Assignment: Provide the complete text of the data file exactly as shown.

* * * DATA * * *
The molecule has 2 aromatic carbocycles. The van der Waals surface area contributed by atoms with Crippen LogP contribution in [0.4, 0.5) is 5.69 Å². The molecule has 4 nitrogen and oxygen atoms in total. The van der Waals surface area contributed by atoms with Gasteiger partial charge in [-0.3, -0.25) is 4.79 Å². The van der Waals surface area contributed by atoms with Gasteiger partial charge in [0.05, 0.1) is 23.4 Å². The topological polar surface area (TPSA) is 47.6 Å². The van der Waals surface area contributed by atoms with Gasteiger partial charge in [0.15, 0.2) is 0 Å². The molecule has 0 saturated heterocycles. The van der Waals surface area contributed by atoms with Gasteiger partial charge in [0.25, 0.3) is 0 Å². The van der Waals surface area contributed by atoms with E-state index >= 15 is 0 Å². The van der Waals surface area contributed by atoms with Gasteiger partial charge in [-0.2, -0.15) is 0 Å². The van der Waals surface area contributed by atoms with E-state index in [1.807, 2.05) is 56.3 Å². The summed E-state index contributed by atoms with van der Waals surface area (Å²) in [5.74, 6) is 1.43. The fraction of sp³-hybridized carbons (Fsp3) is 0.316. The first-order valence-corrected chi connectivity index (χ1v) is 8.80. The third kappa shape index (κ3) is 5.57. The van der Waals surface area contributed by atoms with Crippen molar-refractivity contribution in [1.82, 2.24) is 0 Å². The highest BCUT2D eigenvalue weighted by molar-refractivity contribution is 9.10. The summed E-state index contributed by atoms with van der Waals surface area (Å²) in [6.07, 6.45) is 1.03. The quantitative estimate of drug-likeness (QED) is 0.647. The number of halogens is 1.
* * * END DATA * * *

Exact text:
The molecule has 2 aromatic carbocycles. The van der Waals surface area contributed by atoms with Crippen LogP contribution in [0.4, 0.5) is 5.69 Å². The molecule has 4 nitrogen and oxygen atoms in total. The van der Waals surface area contributed by atoms with Gasteiger partial charge in [-0.3, -0.25) is 4.79 Å². The van der Waals surface area contributed by atoms with Gasteiger partial charge in [0.05, 0.1) is 23.4 Å². The topological polar surface area (TPSA) is 47.6 Å². The van der Waals surface area contributed by atoms with Gasteiger partial charge in [0.15, 0.2) is 0 Å². The molecule has 0 saturated heterocycles. The van der Waals surface area contributed by atoms with Gasteiger partial charge in [0.25, 0.3) is 0 Å². The van der Waals surface area contributed by atoms with E-state index >= 15 is 0 Å². The van der Waals surface area contributed by atoms with Gasteiger partial charge in [-0.2, -0.15) is 0 Å². The van der Waals surface area contributed by atoms with E-state index in [1.807, 2.05) is 56.3 Å². The summed E-state index contributed by atoms with van der Waals surface area (Å²) in [5.74, 6) is 1.43. The fraction of sp³-hybridized carbons (Fsp3) is 0.316. The first-order valence-corrected chi connectivity index (χ1v) is 8.80. The third kappa shape index (κ3) is 5.57. The van der Waals surface area contributed by atoms with Crippen molar-refractivity contribution in [1.82, 2.24) is 0 Å². The highest BCUT2D eigenvalue weighted by molar-refractivity contribution is 9.10. The summed E-state index contributed by atoms with van der Waals surface area (Å²) in [6.07, 6.45) is 1.03. The quantitative estimate of drug-likeness (QED) is 0.647. The number of halogens is 1.